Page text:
Test Stimuli

Figure 5.1 Familiarization and test stimuli used to test adherence to the lightness similarity Gestalt organizational principle in Quinn, Burke, and Rush (1993). The rationale is that if infants can organize familiar stimulus (a) into columns, then the vertical-column test stimulus should be perceived as familiar, and the horizontal-row test stimulus should be preferred. Similarly, if infants can organize the familiar stimulus (b) into rows, then the horizontal-row test stimulus should be perceived as familiar, and the vertical-column test stimulus should be preferred.

Figure 5.1 Familiarization and test stimuli used to test adherence to the lightness similarity Gestalt organizational principle in Quinn, Burke, and Rush (1993). The rationale is that if infants can organize familiar stimulus (a) into columns, then the vertical-column test stimulus should be perceived as familiar, and the horizontal-row test stimulus should be preferred. Similarly, if infants can organize the familiar stimulus (b) into rows, then the horizontal-row test stimulus should be perceived as familiar, and the vertical-column test stimulus should be preferred.

peripheral filtering by the infant's visual system (Banks & Ginsburg, 1985; Banks & Salapatek, 1981). That is, one could argue that immature resolution acuity and contrast sensitivity rendered the dark squares as indistinguishable from other dark squares and the light squares as indistinguishable from other light squares. The representation of familiar stimuli (a) and (b) resulting from such "low-pass" filtering would best be described as "two dark vertical (or horizontal) bars on a light background." Performance of the 3-month-olds could thus be explained by simple generalization from representations of this nature to the vertical (or horizontal bars) used as test stimuli, without invoking any grouping mechanism (cf. Ginsburg, 1986).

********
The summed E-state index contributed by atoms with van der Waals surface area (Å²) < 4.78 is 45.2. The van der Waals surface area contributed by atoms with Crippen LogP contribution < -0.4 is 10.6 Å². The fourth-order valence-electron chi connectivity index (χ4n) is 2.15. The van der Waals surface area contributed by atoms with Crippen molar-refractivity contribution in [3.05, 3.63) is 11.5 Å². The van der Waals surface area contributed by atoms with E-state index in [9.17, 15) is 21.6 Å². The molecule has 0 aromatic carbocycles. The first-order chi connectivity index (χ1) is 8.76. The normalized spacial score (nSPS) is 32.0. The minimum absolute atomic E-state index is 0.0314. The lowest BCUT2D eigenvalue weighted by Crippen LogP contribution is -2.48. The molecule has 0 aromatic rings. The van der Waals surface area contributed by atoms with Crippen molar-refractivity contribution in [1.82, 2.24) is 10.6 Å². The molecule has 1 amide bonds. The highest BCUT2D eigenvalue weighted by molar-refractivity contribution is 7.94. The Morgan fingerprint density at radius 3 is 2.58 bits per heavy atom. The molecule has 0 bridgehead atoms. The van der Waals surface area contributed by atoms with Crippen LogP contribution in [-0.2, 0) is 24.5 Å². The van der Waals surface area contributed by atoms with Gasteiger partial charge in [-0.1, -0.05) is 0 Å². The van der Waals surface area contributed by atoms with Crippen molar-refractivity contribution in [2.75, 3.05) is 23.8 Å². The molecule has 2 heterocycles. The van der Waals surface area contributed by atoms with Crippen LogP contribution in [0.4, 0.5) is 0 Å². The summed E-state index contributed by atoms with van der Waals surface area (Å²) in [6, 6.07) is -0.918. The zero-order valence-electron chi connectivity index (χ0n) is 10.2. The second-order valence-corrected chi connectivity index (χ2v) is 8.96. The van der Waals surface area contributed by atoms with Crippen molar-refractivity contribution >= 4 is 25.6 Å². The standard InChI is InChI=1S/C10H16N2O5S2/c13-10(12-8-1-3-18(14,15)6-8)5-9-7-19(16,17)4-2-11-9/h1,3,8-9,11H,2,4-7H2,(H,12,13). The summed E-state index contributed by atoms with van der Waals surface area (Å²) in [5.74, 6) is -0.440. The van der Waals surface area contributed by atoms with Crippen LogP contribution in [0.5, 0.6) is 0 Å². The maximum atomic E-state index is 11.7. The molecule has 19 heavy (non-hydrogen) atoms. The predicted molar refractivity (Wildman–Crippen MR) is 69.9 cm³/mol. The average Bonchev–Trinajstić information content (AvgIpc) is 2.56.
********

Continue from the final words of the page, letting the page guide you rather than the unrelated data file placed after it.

Quinn et al. (1993) attempted to choose between the Gestalt grouping and low-pass filtering explanations of the findings with both computer simulation and experimental evidence. First, the images of the familiar stimuli shown in Figure 5.1, and additional stimuli in which either the dark or light elements were changed from square to diamond, were fed into a low-pass spatial frequency filter that removed spatial frequencies above 4 cycles/degree, the cutoff spatial frequency for 3-month-olds as estimated by preferential looking techniques (e.g., Atkinson, Braddick, & Moar, 1977; Banks & Salapatek, 1978). Figure 5.2 shows the resulting patterns. It can be seen that the stimuli have lost some sharpness, but the individual elements comprising the patterns are clearly discernable. Figure 5.2 thus suggests that 3-month-olds have enough resolution acuity and contrast sensitivity to perceive the individual elements of the patterns, and that the initial preference results cannot be explained on the basis of peripheral immaturities in the young infant's visual system.

This suggestion was subsequently confirmed in a discrimination experiment utilizing the familiarization/novelty-preference methodology. Infants were familiarized with stimuli like those shown in the left half of Figure 5.1 and then presented with novel stimuli in which only the dark or light elements were changed from square to diamond. Preference for the novel stimuli was above chance in both cases, indicating that infants were able to process shape information for both the light and dark elements. The combined findings from the simulation and discrimination experiment thus provide strong evidence in favor of a Gestalt interpretation of the original preference results: infants had perceived the individual elements of the patterns and grouped these elements into alternating light and dark columns or rows on the basis of lightness similarity.

Figure 5.2 Patterns with spatial frequencies above 4 cycles/degree removed. While the individual elements of the patterns have lost some "sharpness," their shape (square or diamond) remains clearly discernable. (From Quinn, Burke, & Rush, 1993.)

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